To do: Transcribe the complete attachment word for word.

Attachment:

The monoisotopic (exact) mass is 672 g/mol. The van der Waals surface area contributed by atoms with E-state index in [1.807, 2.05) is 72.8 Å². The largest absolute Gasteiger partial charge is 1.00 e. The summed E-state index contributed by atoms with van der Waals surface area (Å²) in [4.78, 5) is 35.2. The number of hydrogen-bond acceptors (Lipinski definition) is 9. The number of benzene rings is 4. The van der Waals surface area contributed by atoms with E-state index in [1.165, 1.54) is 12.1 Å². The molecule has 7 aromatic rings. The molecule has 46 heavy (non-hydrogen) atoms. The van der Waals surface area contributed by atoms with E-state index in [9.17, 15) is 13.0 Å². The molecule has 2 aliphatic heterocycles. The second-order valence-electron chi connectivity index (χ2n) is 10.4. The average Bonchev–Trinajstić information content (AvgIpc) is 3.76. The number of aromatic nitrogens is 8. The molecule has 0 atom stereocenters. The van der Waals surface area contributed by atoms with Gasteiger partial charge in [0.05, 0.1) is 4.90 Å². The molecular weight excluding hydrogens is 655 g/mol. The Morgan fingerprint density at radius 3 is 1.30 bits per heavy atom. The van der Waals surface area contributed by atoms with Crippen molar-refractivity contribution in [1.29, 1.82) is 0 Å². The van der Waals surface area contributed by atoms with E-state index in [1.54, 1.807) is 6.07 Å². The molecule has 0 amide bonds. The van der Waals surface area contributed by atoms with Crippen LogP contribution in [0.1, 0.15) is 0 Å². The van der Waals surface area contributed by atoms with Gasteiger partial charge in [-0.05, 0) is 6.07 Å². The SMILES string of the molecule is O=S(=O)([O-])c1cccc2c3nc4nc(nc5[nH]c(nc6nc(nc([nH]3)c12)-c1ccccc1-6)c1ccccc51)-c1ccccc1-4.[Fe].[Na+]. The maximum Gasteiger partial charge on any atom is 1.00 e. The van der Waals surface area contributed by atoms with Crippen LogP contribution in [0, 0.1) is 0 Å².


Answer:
The monoisotopic (exact) mass is 672 g/mol. The van der Waals surface area contributed by atoms with E-state index in [1.807, 2.05) is 72.8 Å². The largest absolute Gasteiger partial charge is 1.00 e. The summed E-state index contributed by atoms with van der Waals surface area (Å²) in [4.78, 5) is 35.2. The number of hydrogen-bond acceptors (Lipinski definition) is 9. The number of benzene rings is 4. The van der Waals surface area contributed by atoms with E-state index in [1.165, 1.54) is 12.1 Å². The molecule has 7 aromatic rings. The molecule has 46 heavy (non-hydrogen) atoms. The van der Waals surface area contributed by atoms with E-state index in [9.17, 15) is 13.0 Å². The molecule has 2 aliphatic heterocycles. The second-order valence-electron chi connectivity index (χ2n) is 10.4. The average Bonchev–Trinajstić information content (AvgIpc) is 3.76. The number of aromatic nitrogens is 8. The molecule has 0 atom stereocenters. The van der Waals surface area contributed by atoms with Gasteiger partial charge in [0.05, 0.1) is 4.90 Å². The molecular weight excluding hydrogens is 655 g/mol. The Morgan fingerprint density at radius 3 is 1.30 bits per heavy atom. The van der Waals surface area contributed by atoms with Crippen molar-refractivity contribution in [1.29, 1.82) is 0 Å². The van der Waals surface area contributed by atoms with E-state index in [1.54, 1.807) is 6.07 Å². The molecule has 0 amide bonds. The van der Waals surface area contributed by atoms with Crippen LogP contribution in [0.1, 0.15) is 0 Å². The van der Waals surface area contributed by atoms with Gasteiger partial charge in [-0.05, 0) is 6.07 Å². The SMILES string of the molecule is O=S(=O)([O-])c1cccc2c3nc4nc(nc5[nH]c(nc6nc(nc([nH]3)c12)-c1ccccc1-6)c1ccccc51)-c1ccccc1-4.[Fe].[Na+]. The maximum Gasteiger partial charge on any atom is 1.00 e. The van der Waals surface area contributed by atoms with Crippen LogP contribution in [0, 0.1) is 0 Å².